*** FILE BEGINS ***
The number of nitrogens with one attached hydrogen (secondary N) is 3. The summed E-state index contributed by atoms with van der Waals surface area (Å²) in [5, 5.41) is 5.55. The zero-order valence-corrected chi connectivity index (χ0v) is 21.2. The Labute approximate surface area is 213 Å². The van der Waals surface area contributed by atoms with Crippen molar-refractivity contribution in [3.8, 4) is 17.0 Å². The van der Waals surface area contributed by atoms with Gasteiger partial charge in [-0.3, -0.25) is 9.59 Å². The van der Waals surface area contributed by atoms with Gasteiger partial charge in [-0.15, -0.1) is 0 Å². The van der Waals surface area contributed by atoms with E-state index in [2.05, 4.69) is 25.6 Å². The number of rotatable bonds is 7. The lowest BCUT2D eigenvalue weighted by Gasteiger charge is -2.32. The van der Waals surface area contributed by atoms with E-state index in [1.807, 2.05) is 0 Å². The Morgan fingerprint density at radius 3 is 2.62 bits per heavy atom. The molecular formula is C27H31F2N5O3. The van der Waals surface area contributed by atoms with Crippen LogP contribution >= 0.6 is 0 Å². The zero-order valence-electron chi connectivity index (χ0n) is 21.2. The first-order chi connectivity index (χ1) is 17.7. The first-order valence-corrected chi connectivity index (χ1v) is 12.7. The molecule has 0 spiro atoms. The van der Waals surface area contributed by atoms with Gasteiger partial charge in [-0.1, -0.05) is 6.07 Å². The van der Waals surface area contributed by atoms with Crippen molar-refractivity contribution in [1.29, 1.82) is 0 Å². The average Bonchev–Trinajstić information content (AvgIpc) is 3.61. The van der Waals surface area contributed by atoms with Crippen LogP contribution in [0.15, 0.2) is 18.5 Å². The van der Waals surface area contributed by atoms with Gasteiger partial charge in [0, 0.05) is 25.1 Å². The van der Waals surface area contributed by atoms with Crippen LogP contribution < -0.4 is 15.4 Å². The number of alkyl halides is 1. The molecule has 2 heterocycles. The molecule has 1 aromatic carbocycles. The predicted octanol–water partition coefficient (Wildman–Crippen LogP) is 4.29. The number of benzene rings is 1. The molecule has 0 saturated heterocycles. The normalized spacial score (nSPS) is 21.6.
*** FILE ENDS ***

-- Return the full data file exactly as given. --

The number of nitrogens with one attached hydrogen (secondary N) is 3. The summed E-state index contributed by atoms with van der Waals surface area (Å²) in [5, 5.41) is 5.55. The zero-order valence-corrected chi connectivity index (χ0v) is 21.2. The Labute approximate surface area is 213 Å². The van der Waals surface area contributed by atoms with Crippen molar-refractivity contribution in [3.8, 4) is 17.0 Å². The van der Waals surface area contributed by atoms with Gasteiger partial charge in [-0.3, -0.25) is 9.59 Å². The van der Waals surface area contributed by atoms with Gasteiger partial charge in [-0.15, -0.1) is 0 Å². The van der Waals surface area contributed by atoms with E-state index in [2.05, 4.69) is 25.6 Å². The number of rotatable bonds is 7. The lowest BCUT2D eigenvalue weighted by Gasteiger charge is -2.32. The van der Waals surface area contributed by atoms with E-state index in [1.807, 2.05) is 0 Å². The Morgan fingerprint density at radius 3 is 2.62 bits per heavy atom. The molecular formula is C27H31F2N5O3. The van der Waals surface area contributed by atoms with Crippen LogP contribution >= 0.6 is 0 Å². The zero-order valence-electron chi connectivity index (χ0n) is 21.2. The first-order chi connectivity index (χ1) is 17.7. The first-order valence-corrected chi connectivity index (χ1v) is 12.7. The molecule has 0 spiro atoms. The van der Waals surface area contributed by atoms with Gasteiger partial charge in [-0.1, -0.05) is 6.07 Å². The van der Waals surface area contributed by atoms with Crippen molar-refractivity contribution in [1.29, 1.82) is 0 Å². The average Bonchev–Trinajstić information content (AvgIpc) is 3.61. The van der Waals surface area contributed by atoms with Crippen LogP contribution in [0.15, 0.2) is 18.5 Å². The van der Waals surface area contributed by atoms with Gasteiger partial charge in [0, 0.05) is 25.1 Å². The van der Waals surface area contributed by atoms with Crippen LogP contribution < -0.4 is 15.4 Å². The number of alkyl halides is 1. The molecule has 2 heterocycles. The molecule has 1 aromatic carbocycles. The predicted octanol–water partition coefficient (Wildman–Crippen LogP) is 4.29. The number of benzene rings is 1. The molecule has 0 saturated heterocycles. The normalized spacial score (nSPS) is 21.6.